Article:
Antarctic sea ice cover at record low for 2nd consecutive year; Arctic sea ice extent is also at an all-time minimum
Sea ice levels in Antarctica shrunk to the lowest on record in February for the second consecutive year, according to United Nations meteorological agency. Arctic sea ice extent is also at an all-time minimum.
The findings, February sees low sea ice and extreme weather, were published by World Meteorological Organization (WMO) on March 9, 2023.
Sea ice extent is the area of ice spread across the Arctic Ocean at any given time. The sea ice bounces sunlight back into space, thus playing a crucial role in maintaining ocean and air temperatures, which is important for the survival of life.
Read more: Change status of emperor penguins to ‘vulnerable’: Study
The ice spread influences the global, regional and local weather conditions and vice versa, according to WMO’s annual Global Climate report.
Globally, 2023 saw the fifth-warmest February, with EU experiencing the second-warmest winter for the second consecutive year, found European Union’s Copernicus Climate Change Service.
Satellite records show that Arctic ice is warming more than twice compared with average global warming, causing it to retreat dramatically over 45 years, the WMO report said.
Sea ice is retreating by 13 per cent per decade, according to United States National Aeronautics and Space Administration.
Sea ice extent was second joint record lowest by the end of winter freezing point during February. It was 1.12 million square kilometres below the 1981 and 2010 average in terms of area, the US’s National Snow and Ice Data Center (NSIDC) and Copernicus noted.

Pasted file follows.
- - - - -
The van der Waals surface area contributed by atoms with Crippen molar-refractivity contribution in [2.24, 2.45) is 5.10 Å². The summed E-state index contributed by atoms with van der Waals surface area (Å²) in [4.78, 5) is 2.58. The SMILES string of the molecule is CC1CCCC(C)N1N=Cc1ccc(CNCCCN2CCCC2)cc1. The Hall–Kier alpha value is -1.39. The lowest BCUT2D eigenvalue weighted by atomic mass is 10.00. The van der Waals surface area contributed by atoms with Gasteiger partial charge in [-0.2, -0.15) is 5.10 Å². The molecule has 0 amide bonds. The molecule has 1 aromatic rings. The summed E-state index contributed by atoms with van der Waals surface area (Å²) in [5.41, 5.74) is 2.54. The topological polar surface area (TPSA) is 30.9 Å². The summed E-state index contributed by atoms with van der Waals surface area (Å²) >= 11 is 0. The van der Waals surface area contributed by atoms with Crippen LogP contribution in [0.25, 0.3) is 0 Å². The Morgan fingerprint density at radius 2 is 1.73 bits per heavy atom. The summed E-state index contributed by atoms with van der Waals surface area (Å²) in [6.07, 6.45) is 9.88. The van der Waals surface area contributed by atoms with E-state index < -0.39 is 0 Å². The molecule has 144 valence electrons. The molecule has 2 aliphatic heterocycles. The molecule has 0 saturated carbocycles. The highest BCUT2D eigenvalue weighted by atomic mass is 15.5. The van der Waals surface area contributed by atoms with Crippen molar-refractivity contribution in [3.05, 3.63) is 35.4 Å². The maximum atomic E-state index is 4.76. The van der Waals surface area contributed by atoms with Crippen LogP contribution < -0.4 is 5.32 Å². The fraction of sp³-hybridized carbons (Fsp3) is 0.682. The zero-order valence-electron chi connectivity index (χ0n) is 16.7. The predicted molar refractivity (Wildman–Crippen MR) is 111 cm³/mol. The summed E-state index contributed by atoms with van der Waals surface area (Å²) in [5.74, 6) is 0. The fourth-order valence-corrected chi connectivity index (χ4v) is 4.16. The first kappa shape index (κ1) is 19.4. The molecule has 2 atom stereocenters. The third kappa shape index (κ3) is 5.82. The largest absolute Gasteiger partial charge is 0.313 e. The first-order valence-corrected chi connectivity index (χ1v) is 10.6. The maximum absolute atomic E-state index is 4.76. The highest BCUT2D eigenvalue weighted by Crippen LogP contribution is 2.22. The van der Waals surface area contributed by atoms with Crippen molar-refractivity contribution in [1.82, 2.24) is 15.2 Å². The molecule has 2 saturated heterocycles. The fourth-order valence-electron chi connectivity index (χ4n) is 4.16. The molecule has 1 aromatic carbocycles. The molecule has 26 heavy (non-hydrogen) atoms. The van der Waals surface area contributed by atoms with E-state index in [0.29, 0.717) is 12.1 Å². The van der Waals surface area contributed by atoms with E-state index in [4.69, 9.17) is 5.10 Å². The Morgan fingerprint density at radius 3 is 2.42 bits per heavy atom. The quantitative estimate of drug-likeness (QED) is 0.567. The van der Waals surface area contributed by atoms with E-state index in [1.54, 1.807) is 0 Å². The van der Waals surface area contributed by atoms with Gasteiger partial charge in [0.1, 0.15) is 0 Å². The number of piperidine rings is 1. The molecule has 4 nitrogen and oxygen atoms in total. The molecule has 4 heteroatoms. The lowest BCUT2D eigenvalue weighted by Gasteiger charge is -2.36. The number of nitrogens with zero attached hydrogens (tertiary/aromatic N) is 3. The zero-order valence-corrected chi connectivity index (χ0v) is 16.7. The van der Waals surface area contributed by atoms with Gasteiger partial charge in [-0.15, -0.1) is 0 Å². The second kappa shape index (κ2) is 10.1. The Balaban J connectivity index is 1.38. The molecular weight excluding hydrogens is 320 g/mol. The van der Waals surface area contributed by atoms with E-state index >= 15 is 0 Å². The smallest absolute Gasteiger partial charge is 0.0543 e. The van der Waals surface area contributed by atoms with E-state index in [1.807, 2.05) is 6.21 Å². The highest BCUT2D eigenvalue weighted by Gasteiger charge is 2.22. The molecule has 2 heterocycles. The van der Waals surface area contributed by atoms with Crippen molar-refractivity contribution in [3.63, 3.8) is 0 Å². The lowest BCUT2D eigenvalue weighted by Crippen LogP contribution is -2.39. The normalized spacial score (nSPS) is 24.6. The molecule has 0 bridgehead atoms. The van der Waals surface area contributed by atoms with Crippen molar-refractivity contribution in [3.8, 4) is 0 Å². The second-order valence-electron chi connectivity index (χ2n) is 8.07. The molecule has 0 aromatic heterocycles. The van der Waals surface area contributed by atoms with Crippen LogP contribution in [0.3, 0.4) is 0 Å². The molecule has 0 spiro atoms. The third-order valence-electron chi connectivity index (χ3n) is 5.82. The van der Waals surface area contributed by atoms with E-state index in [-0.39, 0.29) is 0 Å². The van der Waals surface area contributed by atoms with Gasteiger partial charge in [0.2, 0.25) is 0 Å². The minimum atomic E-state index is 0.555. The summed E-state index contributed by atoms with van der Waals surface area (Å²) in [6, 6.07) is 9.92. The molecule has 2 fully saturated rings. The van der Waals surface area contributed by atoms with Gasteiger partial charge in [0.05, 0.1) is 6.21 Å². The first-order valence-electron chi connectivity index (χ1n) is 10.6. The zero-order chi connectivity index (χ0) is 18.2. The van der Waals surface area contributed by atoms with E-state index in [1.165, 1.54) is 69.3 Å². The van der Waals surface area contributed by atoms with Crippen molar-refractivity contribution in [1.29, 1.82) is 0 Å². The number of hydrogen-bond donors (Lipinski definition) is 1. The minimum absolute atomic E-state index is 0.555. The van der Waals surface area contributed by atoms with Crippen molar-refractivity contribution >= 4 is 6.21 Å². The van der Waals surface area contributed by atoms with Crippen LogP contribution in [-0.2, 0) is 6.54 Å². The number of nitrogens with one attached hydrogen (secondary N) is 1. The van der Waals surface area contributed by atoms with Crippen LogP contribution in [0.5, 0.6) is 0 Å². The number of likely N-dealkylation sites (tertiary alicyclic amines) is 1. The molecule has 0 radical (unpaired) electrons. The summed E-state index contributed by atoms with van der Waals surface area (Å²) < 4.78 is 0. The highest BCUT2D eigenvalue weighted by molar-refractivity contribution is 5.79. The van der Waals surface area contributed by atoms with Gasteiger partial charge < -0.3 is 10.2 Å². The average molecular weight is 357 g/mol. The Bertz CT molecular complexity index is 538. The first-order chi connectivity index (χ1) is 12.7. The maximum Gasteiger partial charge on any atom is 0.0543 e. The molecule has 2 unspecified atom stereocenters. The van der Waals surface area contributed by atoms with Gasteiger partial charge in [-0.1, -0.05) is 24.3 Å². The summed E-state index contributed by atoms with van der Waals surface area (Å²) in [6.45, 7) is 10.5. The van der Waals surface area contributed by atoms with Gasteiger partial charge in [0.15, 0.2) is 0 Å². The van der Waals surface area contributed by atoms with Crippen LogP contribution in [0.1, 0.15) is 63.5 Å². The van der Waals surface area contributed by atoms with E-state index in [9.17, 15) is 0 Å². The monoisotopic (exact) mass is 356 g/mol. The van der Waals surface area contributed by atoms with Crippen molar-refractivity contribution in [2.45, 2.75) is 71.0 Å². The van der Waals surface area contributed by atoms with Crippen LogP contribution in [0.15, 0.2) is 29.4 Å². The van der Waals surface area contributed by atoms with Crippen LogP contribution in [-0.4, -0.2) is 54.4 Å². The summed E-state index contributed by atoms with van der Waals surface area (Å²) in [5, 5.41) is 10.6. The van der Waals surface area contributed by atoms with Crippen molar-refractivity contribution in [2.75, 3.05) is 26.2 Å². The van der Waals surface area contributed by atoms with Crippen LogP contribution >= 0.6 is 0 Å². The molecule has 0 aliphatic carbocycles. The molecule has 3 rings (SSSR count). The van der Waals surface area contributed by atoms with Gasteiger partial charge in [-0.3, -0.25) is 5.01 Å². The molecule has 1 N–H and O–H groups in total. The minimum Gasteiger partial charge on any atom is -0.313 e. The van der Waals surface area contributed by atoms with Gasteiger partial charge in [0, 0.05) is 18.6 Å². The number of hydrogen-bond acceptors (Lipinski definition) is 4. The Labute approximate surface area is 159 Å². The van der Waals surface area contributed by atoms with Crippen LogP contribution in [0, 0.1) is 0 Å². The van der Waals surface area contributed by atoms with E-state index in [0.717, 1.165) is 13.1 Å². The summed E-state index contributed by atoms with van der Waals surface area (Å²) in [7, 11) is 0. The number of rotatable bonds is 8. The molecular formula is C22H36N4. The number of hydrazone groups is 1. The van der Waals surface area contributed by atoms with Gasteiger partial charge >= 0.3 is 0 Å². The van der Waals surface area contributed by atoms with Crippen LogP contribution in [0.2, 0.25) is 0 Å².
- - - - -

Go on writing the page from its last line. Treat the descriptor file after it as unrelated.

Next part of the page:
January and February registered record low sea ice extent for Antarctica and, by February end, registered 1.83 million square kilometres. This is about 93,000 square kilometres less against the record seasonal minimum of February 2022.
Throughout 2022, the sea ice extent was overall low in Antarctica and new ice formation is thinner and more fragile than normal, WMO further noted.
Read more: Iceberg twice the area of New York City to break off Antarctica
Scientists are yet to determine whether the occurrence resulted from natural weather fluctuation or the long-term melting trend due to climate change is to be blamed for the same. The event can seriously affect sea level rise if the thinner ice formation is due to the latter.
Antarctica’s sea ice extent — known for showing large inter-annual and regional variability between west, east and Antarctic peninsula, the northwest tip near South America — may be changing. Since 2016, the regional variably has reduced, which has contributed to lower ice extents.
The Antarctic Peninsula is warming at almost 3 degrees Celsius, making it one of the fastest warming regions in the past 50 years.
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